Fabric Samples

A friend pointed me in the direction of the company Bags of Love, as they digitally print on fabric.
I ordered a sample pack from here. They have a lot of different fabric types but the dress pattern I picked asks for chiffon, jersey or charmeuse. Bags of Love have a few different types of jersey and one type of chiffon.
To show what each fabric really looks like, I’ve photographed it on a dark and light background, and shown a detail shot.
Jersey:
“Dye sublimation printed jersey fabrics you design. Our many jerseys vary in weight and stretch, to ensure you are able to find your perfect jersey fabric to suit your requirements. We have 9 different jerseys, all of which can be personalised to feature your designs.” Here
This fabric is definitely too thick for the dress.The print is a bit fuzzy and not very detailed, so this is definitely not what I will be using for the dress.

 

This swatch has a good feel to it, it’s very soft and the print looks very crisp. I think this fabric might be a little on the heavy side though, and I don’t think it would be suitable for the dress.

 

This fabric is really detailed and the print looks amazing. However, the weave is a little big so you can see the tiny holes in the fabric which detracts from the print a little. I do like the stretch to the fabric and it’s quite lightweight.

 

I didn’t like this fabric at all, I felt that it looked very cheap and the colours looked almost yellow-ish. The fabric feels very odd. the colours are nice and bright but I think the dress would look quite cheap if it were made from this material.

 

Chiffon
“Our stunning personalised chiffon is a real essential for fashion designers. With its beautiful, floaty and lightweight finish, our gorgeous customised Paris Chiffon can be personalised with your photos and designs. We will print your images onto the chiffon, to create a bespoke piece of fabric. Ideal for dressmakers and for delicate blouses and lingerie.” Here

 

I liked this fabric the best. the fabric was lightweight and floaty, which would give the desired effect of beautifully hanging drapery like vanitas paintings. The colours are more muted/subtle which would work really well for the design. The fabric is slightly transparent which will give the dress a layered look. The detail is really incredible for such lightweight and transparent material.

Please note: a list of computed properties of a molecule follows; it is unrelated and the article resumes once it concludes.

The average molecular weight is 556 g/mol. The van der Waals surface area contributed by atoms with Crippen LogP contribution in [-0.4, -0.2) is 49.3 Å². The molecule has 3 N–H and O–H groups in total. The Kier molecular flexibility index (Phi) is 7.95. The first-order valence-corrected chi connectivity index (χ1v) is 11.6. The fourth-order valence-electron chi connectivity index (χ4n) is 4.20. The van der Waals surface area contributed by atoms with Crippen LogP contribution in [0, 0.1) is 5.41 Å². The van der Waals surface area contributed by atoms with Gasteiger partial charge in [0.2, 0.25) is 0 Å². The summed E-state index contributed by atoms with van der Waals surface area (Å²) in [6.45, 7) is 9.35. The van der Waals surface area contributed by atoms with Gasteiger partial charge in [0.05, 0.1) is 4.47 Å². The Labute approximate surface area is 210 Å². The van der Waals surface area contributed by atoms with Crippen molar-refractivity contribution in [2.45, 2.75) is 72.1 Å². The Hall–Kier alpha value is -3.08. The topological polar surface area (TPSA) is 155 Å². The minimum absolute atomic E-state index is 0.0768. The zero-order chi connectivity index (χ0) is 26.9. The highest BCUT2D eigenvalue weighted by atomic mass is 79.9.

Dress Patterns

Based on some of the ideas I had for the dress pattern, I looked online at a few different patterns. I won’t be able to come up with my own as this isn’t a skill that I possess, so it was suggested that I buy a pattern to give to a seamstress.
I picked these dresses because I need something with drapery to create movement.
From here.
I picked this for the neckline, but I think the length is a little short.
From here.
I love the asymmetrical hem and the back, but I think the front might be a bit too tailored looking.

 

From here.
I’m not mad on the neckline, but the draped, asymmetric hem is perfect.
From here.
I loved the shape of this one so much, but the fabric for this one has to be really heavy which takes away the drapey, floaty look I wanted.
From here. 
I love this style, but it isn’t as drapey as I wanted. The fabric isn’t as heavy as the last dress, but it’s still perhaps a little too heavy for what I want.
From here.
I’m not crazy on the belt for this one but i think it could be removed or made without one. The fabric is light and floaty. I’m just not sure if the style is exciting enough.
From here. 
This one has a great silhouette. The neckline is a little boring, but the bottom of the dress is perfect.
From here. 
This dress is really interesting, the neckline is unusual and the fabric is perfect and floaty. This dress was my second choice.
However, the one I chose in the end was this pattern:
From here.
The neck and backline of the dress is very flattering. The dress isn’t that drapey but the length and type of fabric will give it the floaty feel I wanted. The length of the dress is perfect because its a lot of space for the pattern/print. It also will suit the print I designed as it’s in portrait.